Protein ingested with breast milk provides indispensable amino acids which are necessary for new protein synthesis for growth and replacement of losses via urine, feces, and the skin. Protein gain in the body of an infant is highest during the first months when protein concentrations in breast milk are higher than during later stages of lactation. Low- birth-weight infants have higher protein needs than term infants and need protein supplements during feeding with breastmilk.
Based on our better understanding of protein evolution in breastmilk during the stages of lactation, new infant formulas with lower protein concentration but better protein quality have been created, successfully tested, and are now available in many countries. Besides providing indispensable amino acids, bioactive protein in breast milk can be broadly classified into 4 major functions, that is, providing protection from microbial insults and immune protection, aiding in digestive functions, gut development, and being carriers for other nutrients.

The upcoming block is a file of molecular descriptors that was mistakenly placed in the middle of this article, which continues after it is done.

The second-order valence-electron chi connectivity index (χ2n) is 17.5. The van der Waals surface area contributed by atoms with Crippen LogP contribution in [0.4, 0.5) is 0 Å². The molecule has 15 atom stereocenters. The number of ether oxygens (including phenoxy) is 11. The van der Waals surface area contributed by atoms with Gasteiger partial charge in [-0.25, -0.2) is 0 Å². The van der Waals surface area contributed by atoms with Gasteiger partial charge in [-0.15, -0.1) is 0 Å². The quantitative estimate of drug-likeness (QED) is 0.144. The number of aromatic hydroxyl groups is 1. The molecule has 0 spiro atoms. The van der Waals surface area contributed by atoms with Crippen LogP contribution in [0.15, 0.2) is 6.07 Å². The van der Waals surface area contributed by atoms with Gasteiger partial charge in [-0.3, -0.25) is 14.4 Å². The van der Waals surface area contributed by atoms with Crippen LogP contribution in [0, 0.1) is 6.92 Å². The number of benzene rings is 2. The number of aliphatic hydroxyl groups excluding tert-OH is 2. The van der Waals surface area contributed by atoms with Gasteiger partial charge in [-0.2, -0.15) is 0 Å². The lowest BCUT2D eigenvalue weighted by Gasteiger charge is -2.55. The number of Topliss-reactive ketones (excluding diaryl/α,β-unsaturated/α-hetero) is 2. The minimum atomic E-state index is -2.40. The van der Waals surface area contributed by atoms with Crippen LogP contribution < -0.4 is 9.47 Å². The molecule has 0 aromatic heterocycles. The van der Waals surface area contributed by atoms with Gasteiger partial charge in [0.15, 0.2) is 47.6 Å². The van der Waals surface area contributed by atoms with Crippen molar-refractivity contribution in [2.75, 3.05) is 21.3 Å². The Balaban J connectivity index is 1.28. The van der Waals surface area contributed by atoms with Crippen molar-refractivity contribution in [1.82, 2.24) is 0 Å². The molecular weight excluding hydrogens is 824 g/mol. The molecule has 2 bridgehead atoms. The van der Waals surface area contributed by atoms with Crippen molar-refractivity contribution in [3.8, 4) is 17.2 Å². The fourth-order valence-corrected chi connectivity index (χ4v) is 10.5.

Individual proteins and their proposed bioactivities are summarized in this paper in brief. Indeed, some proteins like lactoferrin and sIgA have been extensively studied for their biological functions, whereas others may require more data in support to further validate their proposed functions.